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Or “what people might say”

We’ll confess convincing many women that chocolate is NOT something they actually need is a “hard sell.” For many of us the sweetest moments are those that require licking the remains off our fingers. Chocolate is not only comfort food with a capital C, we’re convinced it’s one of the five required food groups. Whether it comes in a gold Godiva box, a yellow Whitman’s Sampler, a shake, a hot fudge sundae, or Coco Puffs, we find unrelenting satisfaction in devouring every bite. Some of us were beyond disappointed when our kids suddenly realized “the gremlins” we blamed for the disappearance of Halloween, Valentine’s Day, and Easter candy were the Mom they loved and trusted!

Guilty as charged, we’ve hoarded it, hidden it, and frequently fibbed about it. “Who ate the last” anything chocolate, strikes fear in our hearts at being found out. We have stooped to such degrading behavior as eating uncooked chocolate chip cookie dough. In fact, there was such an epidemic of that tactic, some ice cream manufacturers got smart and offered it in their products.

What is it about chocolate? Is it the only form of hedonistic indulgence we can allow ourselves without fear of ruining our lives? OK-it can wreak havoc with our complexions, waistlines, and metabolism but those are minor inconveniences. It’s decadence with a big D and perhaps the only luxury item we can afford. It’s no accident that many a chocolate treat has been named, “Death by Chocolate.” There are those among us who do look upon chocolate as something “to die for.” It’s not all bad news any longer…. mercifully, if we wait long enough, we’ll discover any number of vices are actually beneficial and chocolate has finally gained the status of something more noble than the recreational drug of choice it was once labeled! Just look at the facts. From:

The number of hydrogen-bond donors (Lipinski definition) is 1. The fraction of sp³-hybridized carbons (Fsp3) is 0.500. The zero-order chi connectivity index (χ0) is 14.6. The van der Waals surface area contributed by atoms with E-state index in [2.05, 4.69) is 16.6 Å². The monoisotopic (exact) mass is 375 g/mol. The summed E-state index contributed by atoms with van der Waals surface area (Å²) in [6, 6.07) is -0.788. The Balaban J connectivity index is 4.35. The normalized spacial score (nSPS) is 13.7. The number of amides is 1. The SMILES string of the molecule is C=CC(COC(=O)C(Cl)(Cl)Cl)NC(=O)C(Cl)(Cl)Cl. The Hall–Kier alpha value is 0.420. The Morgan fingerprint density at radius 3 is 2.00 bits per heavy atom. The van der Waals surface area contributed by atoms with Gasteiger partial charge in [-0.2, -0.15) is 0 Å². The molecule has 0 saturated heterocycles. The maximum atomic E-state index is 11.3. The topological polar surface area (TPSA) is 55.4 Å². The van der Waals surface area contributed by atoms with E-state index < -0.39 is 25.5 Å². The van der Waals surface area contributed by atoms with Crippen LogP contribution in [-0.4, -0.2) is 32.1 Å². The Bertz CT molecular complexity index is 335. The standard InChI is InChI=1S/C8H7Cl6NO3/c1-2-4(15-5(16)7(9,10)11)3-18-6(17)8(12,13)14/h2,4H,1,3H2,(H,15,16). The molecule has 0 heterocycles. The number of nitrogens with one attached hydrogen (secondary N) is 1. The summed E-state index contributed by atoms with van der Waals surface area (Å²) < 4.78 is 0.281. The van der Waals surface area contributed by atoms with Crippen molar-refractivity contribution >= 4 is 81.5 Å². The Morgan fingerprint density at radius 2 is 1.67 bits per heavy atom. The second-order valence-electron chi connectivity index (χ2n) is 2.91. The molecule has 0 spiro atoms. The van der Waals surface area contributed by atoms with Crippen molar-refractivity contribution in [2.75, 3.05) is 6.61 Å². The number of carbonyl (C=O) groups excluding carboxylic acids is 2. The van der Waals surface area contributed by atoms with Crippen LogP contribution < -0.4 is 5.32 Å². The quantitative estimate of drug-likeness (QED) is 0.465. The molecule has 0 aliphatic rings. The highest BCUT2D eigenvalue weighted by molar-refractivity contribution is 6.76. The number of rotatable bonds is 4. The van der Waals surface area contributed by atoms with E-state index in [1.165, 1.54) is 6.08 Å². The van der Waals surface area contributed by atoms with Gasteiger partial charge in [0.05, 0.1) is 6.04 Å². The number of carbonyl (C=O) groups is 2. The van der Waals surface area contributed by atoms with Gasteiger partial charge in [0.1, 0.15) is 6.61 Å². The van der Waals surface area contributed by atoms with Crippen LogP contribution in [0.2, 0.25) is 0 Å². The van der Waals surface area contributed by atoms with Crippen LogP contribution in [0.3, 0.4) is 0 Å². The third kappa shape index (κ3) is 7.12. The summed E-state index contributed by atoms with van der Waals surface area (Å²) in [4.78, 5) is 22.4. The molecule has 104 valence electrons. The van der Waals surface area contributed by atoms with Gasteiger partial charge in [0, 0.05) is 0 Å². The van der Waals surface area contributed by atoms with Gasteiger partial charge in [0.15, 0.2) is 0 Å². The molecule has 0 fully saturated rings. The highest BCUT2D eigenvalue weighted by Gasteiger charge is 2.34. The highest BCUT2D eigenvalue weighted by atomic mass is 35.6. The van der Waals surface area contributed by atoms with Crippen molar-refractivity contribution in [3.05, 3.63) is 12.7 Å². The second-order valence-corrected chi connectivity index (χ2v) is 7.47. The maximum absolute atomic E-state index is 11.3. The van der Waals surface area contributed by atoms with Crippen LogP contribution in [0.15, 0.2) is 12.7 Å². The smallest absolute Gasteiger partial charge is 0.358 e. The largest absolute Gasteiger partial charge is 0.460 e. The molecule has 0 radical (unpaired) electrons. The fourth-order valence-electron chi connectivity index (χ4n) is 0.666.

Chocolate ... The #1 food craved by women across North America. And it’s second only to pizza among men. Some people swear they're addicted to it. In fact, North Americans spend $8.9 billion (US) per year on chocolate and consume nearly 5.5 kg or 12 pounds per person each year. Is chocolate the "food of the gods", an indulgence, or a necessity of life?

The history of chocolate traces its roots back to the Aztecs. During Emperor Montezuma’s reign, cocoa beans were so valuable that they were used as currency. Cocoa, prepared as a chocolate drink, was believed to impart wisdom, provide great energy and have aphrodisiacal powers. Montezuma greeted explorer Hernando Cortez with gold, silver and cocoa, and Cortez brought Montezuma’s special drink recipe back to Spain. The Spaniards added hot water, sugar, vanilla and cinnamon, and the drink became all the rage among European nobles. It then became so popular in France that chocolate houses, much like today’s coffeehouses, appeared. Later, the Swiss made the most refinements to cocoa, creating the processing system still used today. The Swedish naturalist, Linnaeus, christened the chocolate plant Theobroma cacao, Latin for "food of the gods".

Chocolate has exceptional nutritional qualities, being a high-energy food in a small volume. It not only contains carbohydrates, fats, and vegetable proteins, but also has large quantities of potassium and magnesium, some calcium and sodium, and vitamins A1, B1, B2, D, and E. Chocolate contains a number of other substances in small, but effective, quantities: